Palm trees aren’t just for the tropics – how to grow them at home

Go tropical this summer by growing these exotic beauties, with expert help.

By Chris Kidd
Friday, 24th June 2022, 2:00 pm

Mention palm trees and you might think of the Caribbean and other tropical holiday hotspots – but you can grow your own palm tree at home, if you choose the right type.

So says palm tree expert Chris Kidd, curator of Ventnor Botanic Garden (botanic.co.uk) on the Isle of Wight. Ventor’s Arecaceae (palm tree) collection was last year awarded National Plant Collection status by Plant Heritage (plantheritage.org.uk).

“People have preconceived ideas about what palms are and what conditions they are going to like, but in Britain, climatically at least, if you can place a palm tree in a position where it is not waterlogged or having to contend with continual salty wind, they will grow just about anywhere if you pick the right species,” he says.

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Undated Handout Photo of a trachycarpus palm. See PA Feature GARDENING Palm. Picture credit should read: Alamy/PA. WARNING: This picture must only be used to accompany PA Feature GARDENING Palm.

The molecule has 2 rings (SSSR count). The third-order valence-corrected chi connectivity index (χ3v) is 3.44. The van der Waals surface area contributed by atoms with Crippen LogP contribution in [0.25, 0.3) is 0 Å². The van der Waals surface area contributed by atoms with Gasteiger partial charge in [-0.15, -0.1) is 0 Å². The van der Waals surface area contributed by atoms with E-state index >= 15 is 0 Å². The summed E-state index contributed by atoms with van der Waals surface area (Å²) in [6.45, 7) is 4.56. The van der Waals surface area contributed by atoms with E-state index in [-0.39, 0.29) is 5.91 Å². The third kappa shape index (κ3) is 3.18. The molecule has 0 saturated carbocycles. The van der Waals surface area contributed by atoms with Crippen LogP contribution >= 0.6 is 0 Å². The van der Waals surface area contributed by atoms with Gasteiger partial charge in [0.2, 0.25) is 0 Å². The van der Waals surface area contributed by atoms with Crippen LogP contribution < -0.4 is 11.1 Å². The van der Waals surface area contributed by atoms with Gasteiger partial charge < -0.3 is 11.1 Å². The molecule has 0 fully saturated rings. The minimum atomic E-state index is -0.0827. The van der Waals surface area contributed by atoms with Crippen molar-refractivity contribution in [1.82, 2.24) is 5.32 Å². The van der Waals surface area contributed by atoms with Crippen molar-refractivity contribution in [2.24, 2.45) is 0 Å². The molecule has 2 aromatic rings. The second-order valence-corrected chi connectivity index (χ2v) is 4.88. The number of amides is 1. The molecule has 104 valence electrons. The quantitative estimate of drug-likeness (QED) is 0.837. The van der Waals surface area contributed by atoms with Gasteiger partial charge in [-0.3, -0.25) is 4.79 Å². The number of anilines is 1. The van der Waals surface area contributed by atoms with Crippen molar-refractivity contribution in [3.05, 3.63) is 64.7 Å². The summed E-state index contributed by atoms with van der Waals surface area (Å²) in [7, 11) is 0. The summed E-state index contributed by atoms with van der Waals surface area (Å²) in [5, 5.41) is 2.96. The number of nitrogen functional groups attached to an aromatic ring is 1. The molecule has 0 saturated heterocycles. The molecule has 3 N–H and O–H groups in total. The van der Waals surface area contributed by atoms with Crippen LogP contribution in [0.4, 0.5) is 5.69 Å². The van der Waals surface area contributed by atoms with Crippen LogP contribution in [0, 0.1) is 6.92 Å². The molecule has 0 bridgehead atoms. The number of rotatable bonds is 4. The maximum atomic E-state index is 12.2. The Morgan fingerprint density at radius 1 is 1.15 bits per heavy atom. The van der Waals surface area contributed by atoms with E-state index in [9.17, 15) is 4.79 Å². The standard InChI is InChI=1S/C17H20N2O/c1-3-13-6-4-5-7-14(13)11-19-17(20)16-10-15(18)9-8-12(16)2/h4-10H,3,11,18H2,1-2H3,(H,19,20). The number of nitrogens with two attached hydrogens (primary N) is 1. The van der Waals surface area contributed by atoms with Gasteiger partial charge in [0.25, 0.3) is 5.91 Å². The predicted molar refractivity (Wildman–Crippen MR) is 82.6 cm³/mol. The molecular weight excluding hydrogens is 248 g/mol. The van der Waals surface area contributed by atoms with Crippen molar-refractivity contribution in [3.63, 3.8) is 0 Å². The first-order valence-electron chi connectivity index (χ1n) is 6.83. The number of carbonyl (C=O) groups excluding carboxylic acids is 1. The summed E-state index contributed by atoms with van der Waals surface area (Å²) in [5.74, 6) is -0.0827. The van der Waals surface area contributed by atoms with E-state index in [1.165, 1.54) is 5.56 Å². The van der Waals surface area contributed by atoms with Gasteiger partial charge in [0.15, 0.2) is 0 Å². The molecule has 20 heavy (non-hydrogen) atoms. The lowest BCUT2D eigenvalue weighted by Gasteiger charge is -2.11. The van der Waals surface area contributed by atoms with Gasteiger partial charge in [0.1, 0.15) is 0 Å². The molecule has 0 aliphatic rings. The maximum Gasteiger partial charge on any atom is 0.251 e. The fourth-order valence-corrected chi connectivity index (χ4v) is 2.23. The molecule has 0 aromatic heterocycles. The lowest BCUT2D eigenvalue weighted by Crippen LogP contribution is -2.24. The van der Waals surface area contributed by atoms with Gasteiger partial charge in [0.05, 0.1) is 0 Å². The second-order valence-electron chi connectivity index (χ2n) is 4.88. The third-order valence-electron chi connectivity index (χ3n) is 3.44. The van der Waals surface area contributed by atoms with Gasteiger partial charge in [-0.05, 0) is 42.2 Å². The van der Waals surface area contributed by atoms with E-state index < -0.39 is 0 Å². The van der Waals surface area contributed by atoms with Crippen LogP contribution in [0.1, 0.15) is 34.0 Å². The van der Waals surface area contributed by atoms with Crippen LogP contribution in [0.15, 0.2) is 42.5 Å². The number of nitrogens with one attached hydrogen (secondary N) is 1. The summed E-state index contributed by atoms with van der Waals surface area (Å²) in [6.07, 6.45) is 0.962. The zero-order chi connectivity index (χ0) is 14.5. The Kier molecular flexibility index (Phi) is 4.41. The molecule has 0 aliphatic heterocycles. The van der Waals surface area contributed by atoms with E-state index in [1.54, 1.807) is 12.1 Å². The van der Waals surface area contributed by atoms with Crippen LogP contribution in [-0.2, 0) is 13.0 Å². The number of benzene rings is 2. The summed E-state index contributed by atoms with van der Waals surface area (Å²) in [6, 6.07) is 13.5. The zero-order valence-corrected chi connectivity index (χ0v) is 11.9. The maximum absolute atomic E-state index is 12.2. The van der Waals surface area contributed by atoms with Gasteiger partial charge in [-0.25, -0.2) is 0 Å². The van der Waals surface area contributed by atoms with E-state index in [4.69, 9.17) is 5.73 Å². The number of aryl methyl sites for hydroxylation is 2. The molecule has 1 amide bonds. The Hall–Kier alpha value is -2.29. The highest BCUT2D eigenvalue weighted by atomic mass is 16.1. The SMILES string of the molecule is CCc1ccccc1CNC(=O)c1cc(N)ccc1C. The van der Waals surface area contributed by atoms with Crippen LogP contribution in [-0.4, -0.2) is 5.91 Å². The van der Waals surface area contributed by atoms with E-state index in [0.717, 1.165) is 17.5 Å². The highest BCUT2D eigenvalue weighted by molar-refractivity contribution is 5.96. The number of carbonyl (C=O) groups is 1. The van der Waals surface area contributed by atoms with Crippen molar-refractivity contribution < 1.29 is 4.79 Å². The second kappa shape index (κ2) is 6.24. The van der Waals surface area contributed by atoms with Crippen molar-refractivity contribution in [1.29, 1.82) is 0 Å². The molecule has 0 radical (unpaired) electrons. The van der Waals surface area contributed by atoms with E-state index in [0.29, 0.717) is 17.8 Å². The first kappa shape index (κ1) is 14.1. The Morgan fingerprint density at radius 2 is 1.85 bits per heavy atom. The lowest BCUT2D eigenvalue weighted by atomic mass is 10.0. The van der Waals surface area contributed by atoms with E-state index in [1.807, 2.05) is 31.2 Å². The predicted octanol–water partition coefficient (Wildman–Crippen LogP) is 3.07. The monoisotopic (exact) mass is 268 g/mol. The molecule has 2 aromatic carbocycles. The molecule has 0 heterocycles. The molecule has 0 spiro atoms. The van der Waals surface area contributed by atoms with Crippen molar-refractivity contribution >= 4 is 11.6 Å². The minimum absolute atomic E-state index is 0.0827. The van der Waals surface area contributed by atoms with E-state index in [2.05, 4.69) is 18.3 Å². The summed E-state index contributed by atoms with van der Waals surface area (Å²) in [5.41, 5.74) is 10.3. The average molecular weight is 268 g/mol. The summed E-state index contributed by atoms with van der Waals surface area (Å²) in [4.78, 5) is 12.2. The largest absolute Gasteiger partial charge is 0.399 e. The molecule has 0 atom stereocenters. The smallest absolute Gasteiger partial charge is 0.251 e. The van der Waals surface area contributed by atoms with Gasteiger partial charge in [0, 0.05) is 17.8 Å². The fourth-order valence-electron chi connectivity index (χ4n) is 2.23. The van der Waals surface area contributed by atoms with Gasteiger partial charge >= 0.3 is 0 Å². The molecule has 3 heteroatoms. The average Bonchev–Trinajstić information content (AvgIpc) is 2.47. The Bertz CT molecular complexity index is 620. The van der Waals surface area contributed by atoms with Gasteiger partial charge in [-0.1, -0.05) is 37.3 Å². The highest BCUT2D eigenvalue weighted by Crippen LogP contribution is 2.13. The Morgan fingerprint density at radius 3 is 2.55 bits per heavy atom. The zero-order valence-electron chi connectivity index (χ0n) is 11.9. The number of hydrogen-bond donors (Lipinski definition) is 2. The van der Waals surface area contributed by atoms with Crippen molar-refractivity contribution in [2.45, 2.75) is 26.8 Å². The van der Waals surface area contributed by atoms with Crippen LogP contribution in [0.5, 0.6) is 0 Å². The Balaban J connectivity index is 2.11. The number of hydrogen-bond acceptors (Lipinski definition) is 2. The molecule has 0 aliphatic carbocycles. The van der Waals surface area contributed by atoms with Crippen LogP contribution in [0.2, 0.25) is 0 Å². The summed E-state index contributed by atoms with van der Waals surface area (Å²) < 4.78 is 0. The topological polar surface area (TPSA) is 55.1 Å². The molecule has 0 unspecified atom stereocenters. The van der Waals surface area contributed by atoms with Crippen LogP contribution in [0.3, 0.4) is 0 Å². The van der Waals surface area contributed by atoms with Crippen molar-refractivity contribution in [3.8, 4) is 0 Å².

Trachycarpus

The first palms introduced to this country in the 1870s came from China and Japan and it was anticipated when they came here that they’d need hot, sunny places to thrive. But trachycarpus come from the Himalayas and can cope with cold, frost, snow and darkness, explains Kidd.

“If you live in a frost pocket, trachycarpus is the palm to have. It will withstand really cold temperatures and will grow much faster in dappled shade, where it will become more leafy.”

Chamaerops

The next hardiest palm is chamaerops, which comes from the Mediterranean and sunny parts of Europe. It can be grown in southern England, up to the Midlands, and needs a sunny position, he says. “It will take a light frost but not as much as the trachycarpus. And it will take temperatures of below zero, but it doesn’t want to sit in frozen ground for days.”

Palms more suitable for containers

“Some palm trees are better grown in a container and then you can bring them indoors for winter or leave them by a sheltered south-west facing wall with plenty of sunshine. They need to remain frost-free.

“The Jelly palm (Butia capitata) and the Canary Island date palm (Phoenix canariensis) are two good examples. After that you start to get into the exotic area where the rewards are good but the risks are high,” he says.

How fast do they grow?

“Another misapprehension about palm trees is that they are very slow-growing. Truthfully, they are not. The more moisture you give to them – without being waterlogged – the more they’ll respond to it,” he says.

“They can actually grow very fast if you put them where they’d have as much moisture as a normal garden plant and don’t treat them as if they are something that needs to be kept dry.”

What should you look for when buying?